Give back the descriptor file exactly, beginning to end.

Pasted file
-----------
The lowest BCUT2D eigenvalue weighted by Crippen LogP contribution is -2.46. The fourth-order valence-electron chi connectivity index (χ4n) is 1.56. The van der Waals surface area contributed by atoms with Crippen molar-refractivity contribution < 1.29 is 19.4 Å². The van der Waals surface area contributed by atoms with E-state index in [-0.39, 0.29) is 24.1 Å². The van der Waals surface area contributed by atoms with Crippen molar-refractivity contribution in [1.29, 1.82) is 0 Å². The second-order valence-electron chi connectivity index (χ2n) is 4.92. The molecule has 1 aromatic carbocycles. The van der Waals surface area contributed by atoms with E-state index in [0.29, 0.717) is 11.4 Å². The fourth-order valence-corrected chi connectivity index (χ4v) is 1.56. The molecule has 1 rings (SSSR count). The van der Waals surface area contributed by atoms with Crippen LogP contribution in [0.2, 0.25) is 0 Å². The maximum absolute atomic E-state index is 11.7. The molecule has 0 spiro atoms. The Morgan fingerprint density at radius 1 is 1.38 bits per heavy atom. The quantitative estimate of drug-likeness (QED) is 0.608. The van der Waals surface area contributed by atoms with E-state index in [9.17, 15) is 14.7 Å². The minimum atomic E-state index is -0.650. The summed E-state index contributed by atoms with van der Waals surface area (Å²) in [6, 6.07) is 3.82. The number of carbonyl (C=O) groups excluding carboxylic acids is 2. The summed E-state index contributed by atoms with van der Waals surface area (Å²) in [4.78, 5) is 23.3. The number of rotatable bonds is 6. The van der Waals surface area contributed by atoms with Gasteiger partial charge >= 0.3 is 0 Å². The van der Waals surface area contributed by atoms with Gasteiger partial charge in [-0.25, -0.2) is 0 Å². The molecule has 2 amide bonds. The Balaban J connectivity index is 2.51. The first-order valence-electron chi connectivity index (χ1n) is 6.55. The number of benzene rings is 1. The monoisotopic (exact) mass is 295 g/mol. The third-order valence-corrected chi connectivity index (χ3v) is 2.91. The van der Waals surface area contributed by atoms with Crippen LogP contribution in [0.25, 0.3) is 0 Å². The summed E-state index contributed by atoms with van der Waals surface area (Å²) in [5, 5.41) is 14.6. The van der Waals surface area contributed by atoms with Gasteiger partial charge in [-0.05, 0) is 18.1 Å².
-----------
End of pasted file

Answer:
The lowest BCUT2D eigenvalue weighted by Crippen LogP contribution is -2.46. The fourth-order valence-electron chi connectivity index (χ4n) is 1.56. The van der Waals surface area contributed by atoms with Crippen molar-refractivity contribution < 1.29 is 19.4 Å². The van der Waals surface area contributed by atoms with E-state index in [-0.39, 0.29) is 24.1 Å². The van der Waals surface area contributed by atoms with Crippen molar-refractivity contribution in [1.29, 1.82) is 0 Å². The second-order valence-electron chi connectivity index (χ2n) is 4.92. The molecule has 1 aromatic carbocycles. The van der Waals surface area contributed by atoms with E-state index in [0.29, 0.717) is 11.4 Å². The fourth-order valence-corrected chi connectivity index (χ4v) is 1.56. The molecule has 1 rings (SSSR count). The van der Waals surface area contributed by atoms with Crippen LogP contribution in [0.2, 0.25) is 0 Å². The maximum absolute atomic E-state index is 11.7. The molecule has 0 spiro atoms. The Morgan fingerprint density at radius 1 is 1.38 bits per heavy atom. The quantitative estimate of drug-likeness (QED) is 0.608. The van der Waals surface area contributed by atoms with E-state index in [9.17, 15) is 14.7 Å². The minimum atomic E-state index is -0.650. The summed E-state index contributed by atoms with van der Waals surface area (Å²) in [6, 6.07) is 3.82. The number of carbonyl (C=O) groups excluding carboxylic acids is 2. The summed E-state index contributed by atoms with van der Waals surface area (Å²) in [4.78, 5) is 23.3. The number of rotatable bonds is 6. The van der Waals surface area contributed by atoms with Gasteiger partial charge >= 0.3 is 0 Å². The van der Waals surface area contributed by atoms with Gasteiger partial charge in [-0.25, -0.2) is 0 Å². The molecule has 2 amide bonds. The Balaban J connectivity index is 2.51. The first-order valence-electron chi connectivity index (χ1n) is 6.55. The number of benzene rings is 1. The monoisotopic (exact) mass is 295 g/mol. The third-order valence-corrected chi connectivity index (χ3v) is 2.91. The van der Waals surface area contributed by atoms with Crippen LogP contribution in [0.25, 0.3) is 0 Å². The summed E-state index contributed by atoms with van der Waals surface area (Å²) in [5, 5.41) is 14.6. The van der Waals surface area contributed by atoms with Gasteiger partial charge in [-0.05, 0) is 18.1 Å².